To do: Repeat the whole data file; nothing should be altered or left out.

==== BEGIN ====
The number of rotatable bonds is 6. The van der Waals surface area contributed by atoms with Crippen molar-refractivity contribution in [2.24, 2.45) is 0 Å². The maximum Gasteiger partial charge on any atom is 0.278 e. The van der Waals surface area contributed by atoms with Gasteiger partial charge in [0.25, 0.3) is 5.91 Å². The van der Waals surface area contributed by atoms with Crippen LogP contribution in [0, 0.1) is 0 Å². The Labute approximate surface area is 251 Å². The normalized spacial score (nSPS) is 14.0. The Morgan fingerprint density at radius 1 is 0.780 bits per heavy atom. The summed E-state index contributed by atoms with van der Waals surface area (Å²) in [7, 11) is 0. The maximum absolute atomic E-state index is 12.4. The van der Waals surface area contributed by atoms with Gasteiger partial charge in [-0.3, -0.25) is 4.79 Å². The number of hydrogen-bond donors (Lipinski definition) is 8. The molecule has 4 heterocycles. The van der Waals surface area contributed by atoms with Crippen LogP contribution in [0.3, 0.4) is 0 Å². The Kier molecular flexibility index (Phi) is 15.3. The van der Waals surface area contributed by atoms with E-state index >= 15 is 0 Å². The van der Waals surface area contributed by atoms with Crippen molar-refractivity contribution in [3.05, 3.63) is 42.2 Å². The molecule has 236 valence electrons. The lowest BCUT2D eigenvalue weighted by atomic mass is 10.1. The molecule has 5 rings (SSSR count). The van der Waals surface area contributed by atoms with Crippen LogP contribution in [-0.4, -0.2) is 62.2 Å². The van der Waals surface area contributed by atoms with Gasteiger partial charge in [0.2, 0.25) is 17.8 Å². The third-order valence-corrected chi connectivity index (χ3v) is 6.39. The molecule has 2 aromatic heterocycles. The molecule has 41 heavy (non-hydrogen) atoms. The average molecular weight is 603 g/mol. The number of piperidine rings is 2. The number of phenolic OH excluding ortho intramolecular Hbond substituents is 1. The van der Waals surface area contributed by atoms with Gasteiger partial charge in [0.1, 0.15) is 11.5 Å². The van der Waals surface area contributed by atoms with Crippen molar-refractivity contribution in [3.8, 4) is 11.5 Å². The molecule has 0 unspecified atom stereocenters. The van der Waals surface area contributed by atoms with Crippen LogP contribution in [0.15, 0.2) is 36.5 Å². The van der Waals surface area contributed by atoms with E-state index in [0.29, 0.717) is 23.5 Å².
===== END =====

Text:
The number of rotatable bonds is 6. The van der Waals surface area contributed by atoms with Crippen molar-refractivity contribution in [2.24, 2.45) is 0 Å². The maximum Gasteiger partial charge on any atom is 0.278 e. The van der Waals surface area contributed by atoms with Gasteiger partial charge in [0.25, 0.3) is 5.91 Å². The van der Waals surface area contributed by atoms with Crippen LogP contribution in [0, 0.1) is 0 Å². The Labute approximate surface area is 251 Å². The normalized spacial score (nSPS) is 14.0. The Morgan fingerprint density at radius 1 is 0.780 bits per heavy atom. The summed E-state index contributed by atoms with van der Waals surface area (Å²) in [7, 11) is 0. The maximum absolute atomic E-state index is 12.4. The van der Waals surface area contributed by atoms with Gasteiger partial charge in [-0.3, -0.25) is 4.79 Å². The number of hydrogen-bond donors (Lipinski definition) is 8. The molecule has 4 heterocycles. The van der Waals surface area contributed by atoms with Crippen LogP contribution in [0.3, 0.4) is 0 Å². The Kier molecular flexibility index (Phi) is 15.3. The van der Waals surface area contributed by atoms with E-state index >= 15 is 0 Å². The van der Waals surface area contributed by atoms with Crippen molar-refractivity contribution in [3.05, 3.63) is 42.2 Å². The molecule has 236 valence electrons. The lowest BCUT2D eigenvalue weighted by atomic mass is 10.1. The molecule has 5 rings (SSSR count). The van der Waals surface area contributed by atoms with Crippen LogP contribution in [-0.4, -0.2) is 62.2 Å². The van der Waals surface area contributed by atoms with Gasteiger partial charge in [0.2, 0.25) is 17.8 Å². The third-order valence-corrected chi connectivity index (χ3v) is 6.39. The molecule has 2 aromatic heterocycles. The molecule has 41 heavy (non-hydrogen) atoms. The average molecular weight is 603 g/mol. The number of piperidine rings is 2. The number of phenolic OH excluding ortho intramolecular Hbond substituents is 1. The van der Waals surface area contributed by atoms with Gasteiger partial charge in [0.1, 0.15) is 11.5 Å². The van der Waals surface area contributed by atoms with Crippen molar-refractivity contribution in [3.8, 4) is 11.5 Å². The molecule has 0 unspecified atom stereocenters. The van der Waals surface area contributed by atoms with Crippen LogP contribution in [0.15, 0.2) is 36.5 Å². The van der Waals surface area contributed by atoms with E-state index in [0.29, 0.717) is 23.5 Å².